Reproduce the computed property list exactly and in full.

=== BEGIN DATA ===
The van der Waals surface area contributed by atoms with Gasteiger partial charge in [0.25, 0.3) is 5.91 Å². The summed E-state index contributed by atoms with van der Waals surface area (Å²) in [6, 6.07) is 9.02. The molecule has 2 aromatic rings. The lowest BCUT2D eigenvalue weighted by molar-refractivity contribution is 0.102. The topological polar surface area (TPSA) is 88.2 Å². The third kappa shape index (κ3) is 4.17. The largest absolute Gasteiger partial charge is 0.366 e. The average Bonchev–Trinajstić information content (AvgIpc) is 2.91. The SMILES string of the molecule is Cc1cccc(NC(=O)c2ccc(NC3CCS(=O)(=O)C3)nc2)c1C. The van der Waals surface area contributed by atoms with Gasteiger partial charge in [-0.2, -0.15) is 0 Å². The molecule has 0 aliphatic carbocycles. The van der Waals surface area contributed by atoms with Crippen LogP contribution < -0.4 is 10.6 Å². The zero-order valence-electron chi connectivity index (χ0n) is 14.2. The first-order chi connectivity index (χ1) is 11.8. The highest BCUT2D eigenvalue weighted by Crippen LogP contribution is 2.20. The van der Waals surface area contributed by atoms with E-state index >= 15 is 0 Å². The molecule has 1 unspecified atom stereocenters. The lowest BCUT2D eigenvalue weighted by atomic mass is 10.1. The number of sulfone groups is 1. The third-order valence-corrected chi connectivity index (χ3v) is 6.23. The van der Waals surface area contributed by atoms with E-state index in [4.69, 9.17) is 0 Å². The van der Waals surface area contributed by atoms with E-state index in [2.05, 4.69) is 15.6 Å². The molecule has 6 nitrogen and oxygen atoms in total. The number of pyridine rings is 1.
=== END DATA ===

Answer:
The van der Waals surface area contributed by atoms with Gasteiger partial charge in [0.25, 0.3) is 5.91 Å². The summed E-state index contributed by atoms with van der Waals surface area (Å²) in [6, 6.07) is 9.02. The molecule has 2 aromatic rings. The lowest BCUT2D eigenvalue weighted by molar-refractivity contribution is 0.102. The topological polar surface area (TPSA) is 88.2 Å². The third kappa shape index (κ3) is 4.17. The largest absolute Gasteiger partial charge is 0.366 e. The average Bonchev–Trinajstić information content (AvgIpc) is 2.91. The SMILES string of the molecule is Cc1cccc(NC(=O)c2ccc(NC3CCS(=O)(=O)C3)nc2)c1C. The van der Waals surface area contributed by atoms with Gasteiger partial charge in [-0.2, -0.15) is 0 Å². The molecule has 0 aliphatic carbocycles. The van der Waals surface area contributed by atoms with Crippen LogP contribution < -0.4 is 10.6 Å². The zero-order valence-electron chi connectivity index (χ0n) is 14.2. The first-order chi connectivity index (χ1) is 11.8. The highest BCUT2D eigenvalue weighted by Crippen LogP contribution is 2.20. The van der Waals surface area contributed by atoms with E-state index >= 15 is 0 Å². The molecule has 1 unspecified atom stereocenters. The lowest BCUT2D eigenvalue weighted by atomic mass is 10.1. The number of sulfone groups is 1. The third-order valence-corrected chi connectivity index (χ3v) is 6.23. The van der Waals surface area contributed by atoms with E-state index in [4.69, 9.17) is 0 Å². The van der Waals surface area contributed by atoms with E-state index in [2.05, 4.69) is 15.6 Å². The molecule has 6 nitrogen and oxygen atoms in total. The number of pyridine rings is 1.